A native of Bhagalpur district – Bihar, Shalini Jha believes in equal rights for all genders and wants to work for a gender-equal and just society. In the past she’s had a year-long association as a community leader with Haiyya: Organise for Action’s Health Over Stigma campaign. She’s pursuing a Master’s in Literature with Ambedkar University, Delhi and as an MHM Fellow with YKA, recently launched ‘Project अल्हड़ (Alharh)’.

        She says, “Bihar is ranked the lowest in India’s SDG Index 2019 for India. Hygienic and comfortable menstruation is a basic human right and sustainable development cannot be ensured if menstruators are deprived of their basic rights.” Project अल्हड़ (Alharh) aims to create a robust sensitised community in Bhagalpur to collectively spread awareness, break the taboo, debunk myths and initiate fearless conversations around menstruation. The campaign aims to reach at least 6000 adolescent girls from government and private schools in Baghalpur district in 2020.

        Read more about the campaign here.

        A psychologist and co-founder of a mental health NGO called Customize Cognition, Ritika forayed into the space of menstrual health and hygiene, sexual and reproductive healthcare and rights and gender equality as an MHM Fellow with YKA. She says, “The experience of working on MHM/SRHR and gender equality has been an enriching and eye-opening experience. I have learned what’s beneath the surface of the issue, be it awareness, lack of resources or disregard for trans men, who also menstruate.”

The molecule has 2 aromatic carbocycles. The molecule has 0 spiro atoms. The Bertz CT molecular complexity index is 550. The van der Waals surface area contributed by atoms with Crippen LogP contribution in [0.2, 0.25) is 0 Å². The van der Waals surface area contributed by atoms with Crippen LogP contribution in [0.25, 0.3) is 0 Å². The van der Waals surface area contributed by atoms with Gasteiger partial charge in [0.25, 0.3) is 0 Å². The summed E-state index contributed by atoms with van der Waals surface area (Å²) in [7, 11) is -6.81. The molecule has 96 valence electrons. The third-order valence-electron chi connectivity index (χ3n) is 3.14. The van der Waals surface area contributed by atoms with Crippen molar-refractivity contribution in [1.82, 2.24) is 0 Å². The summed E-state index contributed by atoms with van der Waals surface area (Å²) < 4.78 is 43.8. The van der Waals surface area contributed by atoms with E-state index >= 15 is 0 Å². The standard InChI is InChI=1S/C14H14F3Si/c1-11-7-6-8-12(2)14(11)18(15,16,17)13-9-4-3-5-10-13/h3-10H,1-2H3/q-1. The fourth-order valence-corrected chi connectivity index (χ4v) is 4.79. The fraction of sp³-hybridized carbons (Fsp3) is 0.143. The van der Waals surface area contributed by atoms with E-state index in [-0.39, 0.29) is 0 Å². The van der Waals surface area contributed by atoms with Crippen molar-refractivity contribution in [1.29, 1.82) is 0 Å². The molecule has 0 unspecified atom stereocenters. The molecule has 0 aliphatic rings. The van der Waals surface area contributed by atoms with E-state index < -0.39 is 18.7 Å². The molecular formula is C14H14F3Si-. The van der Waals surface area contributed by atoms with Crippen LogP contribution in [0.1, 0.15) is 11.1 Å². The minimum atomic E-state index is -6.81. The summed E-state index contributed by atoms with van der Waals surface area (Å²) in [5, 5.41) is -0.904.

The Transmen-ses campaign aims to tackle the issue of silence and disregard for trans men’s menstruation needs, by mobilising gender sensitive health professionals and gender neutral restrooms in Lucknow.

        Read more about the campaign here.

        A Computer Science engineer by education, Nitisha started her career in the corporate sector, before realising she wanted to work in the development and social justice space. Since then, she has worked with Teach For India and Care India and is from the founding batch of Indian School of Development Management (ISDM), a one of its kind organisation creating leaders for the development sector through its experiential learning post graduate program.

        As a Youth Ki Awaaz Menstrual Health Fellow, Nitisha has started Let’s Talk Period, a campaign to mobilise young people to switch to sustainable period products. She says, “80 lakh women in Delhi use non-biodegradable sanitary products, generate 3000 tonnes of menstrual waste, that takes 500-800 years to decompose; which in turn contributes to the health issues of all menstruators, increased burden of waste management on the city and harmful living environment for all citizens.